For the uninitiated, in her exhibition statement Priest offers advice on how to look at the work.
“If I could say one thing to a person viewing my paintings for the first time, it would be, ‘Give them time to move,’” she writes.
Stay with them and the paintings reveal themselves. You see they are not flat surfaces at all, but built up in three, four, as many as five layers—the gouache and pencil base, the translucent middle layers of linework and polyphonic brushwork, with colored paper fragments collaged throughout. They move not just laterally across the surface, but dimensionally, from front to back.
What is true of all artwork applies especially here—reproductions don’t do the paintings justice. They have to be seen firsthand. For the artist, her work’s purpose is fulfilled only when others have shared its exuberance.
“Jazz evokes in me what I want my artwork to evoke in the viewer—joy, energy, inspiration,” she explained. “If it never leaves my studio, it’s incomplete.”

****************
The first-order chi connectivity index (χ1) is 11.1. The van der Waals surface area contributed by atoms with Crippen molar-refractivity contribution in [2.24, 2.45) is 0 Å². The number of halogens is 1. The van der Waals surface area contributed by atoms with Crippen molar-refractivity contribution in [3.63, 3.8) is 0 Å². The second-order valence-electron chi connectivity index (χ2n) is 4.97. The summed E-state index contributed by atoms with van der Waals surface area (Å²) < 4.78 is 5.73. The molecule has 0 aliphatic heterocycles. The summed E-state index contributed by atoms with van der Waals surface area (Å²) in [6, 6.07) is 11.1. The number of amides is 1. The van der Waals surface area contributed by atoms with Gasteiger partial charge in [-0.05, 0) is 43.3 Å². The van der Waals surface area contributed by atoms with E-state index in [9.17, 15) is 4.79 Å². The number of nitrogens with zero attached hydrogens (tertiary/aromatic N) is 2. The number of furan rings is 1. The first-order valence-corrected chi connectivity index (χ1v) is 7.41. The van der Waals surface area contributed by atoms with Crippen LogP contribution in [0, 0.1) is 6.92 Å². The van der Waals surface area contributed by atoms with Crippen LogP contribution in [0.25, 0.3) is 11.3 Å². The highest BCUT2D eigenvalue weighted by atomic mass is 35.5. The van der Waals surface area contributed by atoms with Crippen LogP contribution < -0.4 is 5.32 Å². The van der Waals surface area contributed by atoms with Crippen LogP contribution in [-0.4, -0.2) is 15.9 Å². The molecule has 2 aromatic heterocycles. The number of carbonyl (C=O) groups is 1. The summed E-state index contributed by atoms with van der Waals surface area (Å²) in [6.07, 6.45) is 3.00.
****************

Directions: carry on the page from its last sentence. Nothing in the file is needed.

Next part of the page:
Priest has exhibited her work extensively in venues ranging from art museums to churches. In 2012, the Institute of Sacred Music hosted an exhibition of her work that covered the YDS walls, when the ISM was still located within the School’s main building. The current show, in the Sarah G. Smith Gallery, was planned for the spring of 2021, but delayed by the pandemic.
Beneath the surface of these animated, complex artworks lies a long personal quest, one profoundly shaped by Priest’s experience at YDS. In the conversation below, she describes the journey she took to become an artist, and the key role Yale played on that path. The transcript has been edited for length and clarity.
Timothy Cahill: You’ve said your father was the first major influence in your life. How so?
Ellen Priest: The Priest family is full of doctors and engineers. My uncle was the doctor and my dad was going to be the engineer. In 1931, he abandoned a master’s degree in mechanical engineering because of the Depression and joined his father’s business. My grandfather had the first automobile dealership in that region. He started with Ford in the ’20s. So, Dad went into that business, because he was lucky to have anything, and stayed there.